I can't tell you what my hardest class was in college, but I can tell you who the professor was. Undoubtedly, it was a class taught by Dr. McLain. Most of my college courses revolved around passing test. Homework was designed to pose questions you would see on a test. Classwork and lectures were geared to cover the information contained on the test. Sample tests, study sessions, coaching sessions; all were geared toward the ability to regurgitate a scripted and acceptable answer to a question posed on a test. For physical science, I didn't have to know anything about Selenium, or understand the concept of atomic mass. I was simply trained to see SE, and with atomic mass, spit out 78.96. A decade removed from my physical science class, my knowledge of the periodic table pretty much begins and ends with the knowledge that Phosphorous is represented by the letter K.
Dr. McLain, however, was not impressed by an ability to regurgitate. He had this strange goal that he actually wanted us to digest the information. He didn't care what we could spit back at him, he was more interested in our ability to understand and apply the concepts of the subjects he taught. Knowing that the student's focus began and ended at the point in between the letters A through F and the numbers 0.0 through 4.0; Dr. McLain came up with a diabolically ingenious idea to ensure that his students did more than spout scripted answers to predictable queries. Dr. McLain's tactic was to rarely test what he taught. Instead he would come to class and simply encourage students to partake in the reading. When the students complied, we would often ask questions about the material that would answer a test question to be posed later. If there were no questions to be asked, Dr. McLain would gloss over the material, introducing the topics, but not giving enough information to divulge answers to test questions. The advanced accounting material was often too complicated to understand simply from reading the textbook, while the glossing over of topics barely scratched the surface.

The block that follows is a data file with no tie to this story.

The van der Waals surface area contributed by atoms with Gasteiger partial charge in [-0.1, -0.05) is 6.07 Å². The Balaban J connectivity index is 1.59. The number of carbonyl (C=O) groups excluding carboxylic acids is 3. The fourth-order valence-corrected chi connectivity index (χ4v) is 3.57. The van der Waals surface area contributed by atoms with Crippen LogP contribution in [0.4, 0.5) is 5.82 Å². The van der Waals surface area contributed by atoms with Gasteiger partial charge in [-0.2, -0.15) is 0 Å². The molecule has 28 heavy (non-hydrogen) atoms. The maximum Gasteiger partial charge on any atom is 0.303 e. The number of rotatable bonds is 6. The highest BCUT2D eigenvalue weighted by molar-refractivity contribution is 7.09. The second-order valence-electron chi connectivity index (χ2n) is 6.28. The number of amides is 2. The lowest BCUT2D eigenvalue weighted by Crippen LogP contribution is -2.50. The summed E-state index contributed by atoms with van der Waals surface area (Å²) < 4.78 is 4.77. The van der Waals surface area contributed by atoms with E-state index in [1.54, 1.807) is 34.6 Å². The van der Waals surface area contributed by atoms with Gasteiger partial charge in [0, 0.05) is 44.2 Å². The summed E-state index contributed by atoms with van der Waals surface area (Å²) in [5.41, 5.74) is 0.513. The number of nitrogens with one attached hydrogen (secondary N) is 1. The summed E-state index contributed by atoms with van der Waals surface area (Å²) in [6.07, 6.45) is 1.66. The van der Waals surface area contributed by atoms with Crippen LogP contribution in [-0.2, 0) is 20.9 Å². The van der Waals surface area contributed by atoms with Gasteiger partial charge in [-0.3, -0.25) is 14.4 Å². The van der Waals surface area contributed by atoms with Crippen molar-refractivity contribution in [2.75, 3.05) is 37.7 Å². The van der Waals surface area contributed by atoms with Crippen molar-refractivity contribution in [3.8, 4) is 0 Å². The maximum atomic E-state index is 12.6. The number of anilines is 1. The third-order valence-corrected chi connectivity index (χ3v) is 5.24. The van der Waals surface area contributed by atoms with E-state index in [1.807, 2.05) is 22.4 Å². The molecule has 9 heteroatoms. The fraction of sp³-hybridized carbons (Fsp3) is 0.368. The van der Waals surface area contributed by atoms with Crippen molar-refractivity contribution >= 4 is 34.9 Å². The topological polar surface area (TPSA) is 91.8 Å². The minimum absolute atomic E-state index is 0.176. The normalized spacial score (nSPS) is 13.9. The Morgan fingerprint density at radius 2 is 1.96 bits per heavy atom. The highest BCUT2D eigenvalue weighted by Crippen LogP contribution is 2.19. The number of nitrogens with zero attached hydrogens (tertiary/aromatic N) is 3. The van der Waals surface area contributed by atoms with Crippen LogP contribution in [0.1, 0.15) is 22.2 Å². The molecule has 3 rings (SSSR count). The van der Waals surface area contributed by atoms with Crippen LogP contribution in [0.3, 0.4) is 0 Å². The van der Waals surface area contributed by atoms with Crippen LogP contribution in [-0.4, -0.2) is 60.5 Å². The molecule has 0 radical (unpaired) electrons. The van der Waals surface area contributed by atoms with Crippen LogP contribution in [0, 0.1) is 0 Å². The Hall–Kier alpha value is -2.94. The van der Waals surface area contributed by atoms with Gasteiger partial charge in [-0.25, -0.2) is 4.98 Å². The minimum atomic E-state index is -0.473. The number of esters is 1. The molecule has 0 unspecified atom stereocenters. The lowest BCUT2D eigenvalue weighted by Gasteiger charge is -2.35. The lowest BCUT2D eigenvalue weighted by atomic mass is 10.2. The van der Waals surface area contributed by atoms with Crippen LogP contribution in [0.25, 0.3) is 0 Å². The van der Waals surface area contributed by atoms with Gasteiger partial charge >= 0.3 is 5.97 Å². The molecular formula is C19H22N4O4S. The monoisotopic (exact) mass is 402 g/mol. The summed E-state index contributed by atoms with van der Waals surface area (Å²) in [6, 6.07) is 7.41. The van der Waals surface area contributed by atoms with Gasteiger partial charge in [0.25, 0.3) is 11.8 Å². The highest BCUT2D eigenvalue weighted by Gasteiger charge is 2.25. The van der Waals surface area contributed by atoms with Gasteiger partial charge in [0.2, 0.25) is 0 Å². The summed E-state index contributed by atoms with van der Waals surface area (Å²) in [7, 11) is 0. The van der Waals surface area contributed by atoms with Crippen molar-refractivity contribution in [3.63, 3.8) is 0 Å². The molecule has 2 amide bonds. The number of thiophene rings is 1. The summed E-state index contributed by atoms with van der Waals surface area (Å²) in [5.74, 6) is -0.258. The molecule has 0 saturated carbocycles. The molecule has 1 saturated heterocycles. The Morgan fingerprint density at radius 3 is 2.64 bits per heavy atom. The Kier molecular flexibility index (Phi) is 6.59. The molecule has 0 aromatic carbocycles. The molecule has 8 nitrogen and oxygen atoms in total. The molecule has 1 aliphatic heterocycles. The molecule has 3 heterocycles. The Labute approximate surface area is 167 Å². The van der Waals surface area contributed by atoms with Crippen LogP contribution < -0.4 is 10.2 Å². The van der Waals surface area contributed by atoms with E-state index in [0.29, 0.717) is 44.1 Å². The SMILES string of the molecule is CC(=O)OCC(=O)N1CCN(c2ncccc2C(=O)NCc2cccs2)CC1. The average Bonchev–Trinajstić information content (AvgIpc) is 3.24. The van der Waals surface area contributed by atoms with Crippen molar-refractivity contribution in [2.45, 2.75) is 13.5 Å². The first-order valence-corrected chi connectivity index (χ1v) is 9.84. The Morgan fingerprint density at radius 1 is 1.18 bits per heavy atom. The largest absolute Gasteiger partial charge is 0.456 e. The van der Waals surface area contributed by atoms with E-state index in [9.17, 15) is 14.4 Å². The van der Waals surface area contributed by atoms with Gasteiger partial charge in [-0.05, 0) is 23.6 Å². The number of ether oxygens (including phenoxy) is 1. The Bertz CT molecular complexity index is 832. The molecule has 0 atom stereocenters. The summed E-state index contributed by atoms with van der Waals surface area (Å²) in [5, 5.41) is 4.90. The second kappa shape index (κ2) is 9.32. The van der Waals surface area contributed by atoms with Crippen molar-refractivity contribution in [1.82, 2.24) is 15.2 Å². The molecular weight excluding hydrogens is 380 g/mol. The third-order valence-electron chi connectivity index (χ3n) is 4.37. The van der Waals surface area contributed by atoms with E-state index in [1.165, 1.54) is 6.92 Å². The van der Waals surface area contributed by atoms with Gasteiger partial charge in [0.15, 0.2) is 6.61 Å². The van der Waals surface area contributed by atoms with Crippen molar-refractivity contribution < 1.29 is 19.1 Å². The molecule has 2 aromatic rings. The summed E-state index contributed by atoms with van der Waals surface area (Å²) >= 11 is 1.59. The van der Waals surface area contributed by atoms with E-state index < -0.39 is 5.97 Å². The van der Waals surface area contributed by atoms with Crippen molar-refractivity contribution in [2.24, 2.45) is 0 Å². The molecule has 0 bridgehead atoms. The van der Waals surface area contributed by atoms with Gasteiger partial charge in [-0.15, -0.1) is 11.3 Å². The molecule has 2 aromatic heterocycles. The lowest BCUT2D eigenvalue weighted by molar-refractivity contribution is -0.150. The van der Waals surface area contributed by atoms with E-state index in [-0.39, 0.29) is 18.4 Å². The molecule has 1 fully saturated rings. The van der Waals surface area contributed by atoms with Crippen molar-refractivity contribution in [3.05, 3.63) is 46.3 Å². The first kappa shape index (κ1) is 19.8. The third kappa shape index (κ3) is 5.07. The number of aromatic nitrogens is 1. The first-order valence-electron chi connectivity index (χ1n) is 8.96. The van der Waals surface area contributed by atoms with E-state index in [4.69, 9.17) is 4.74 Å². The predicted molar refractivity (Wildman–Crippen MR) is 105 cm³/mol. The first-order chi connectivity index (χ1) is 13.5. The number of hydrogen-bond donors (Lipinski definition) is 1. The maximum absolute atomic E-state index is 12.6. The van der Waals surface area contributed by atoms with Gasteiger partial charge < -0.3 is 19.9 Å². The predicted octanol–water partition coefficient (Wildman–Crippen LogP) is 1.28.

To his students, Dr. McLain was an incarnation of the devil; a teacher worried more about teaching students than passing graduates. This principal of enforcing substantive learning however is valuable; especially when it comes to the subject of our faith. The Lord beckons us to study the scriptures. The ability to rightly divide the word of truth lies in the ability to both understand it and apply it. Understanding the scripture doesn't just mean paying attention on Sunday mornings, showing up on Wednesday bible studies, and listening to CD copies of the message on your way to work. Understanding means to undertake study of your own; asking pertinent questions and recalling related scriptures.
Look at what the bible says are the characteristics of a Godly man. The idea of teaching is mentioned twice in this scripture. It tells us that a Godly man must be able to teach, and that he must be able to instruct those who oppose him. In a previous blog post, I wrote about the tradition of tithing. There were some who expressed disagreement with the blog entry. I'm not interested in arguing the points as my blog can still be found on this site, and each point has hyperlinked scripture behind it. The question that I pose however, is do you have the ability to instruct? If you didn't agree with it, could you, from the scriptures, tell me where I was either wrong or misapplying God's word; or did you simply toss the entry aside, not thinking about it because it did not fit into what you already believe?...Could you instruct?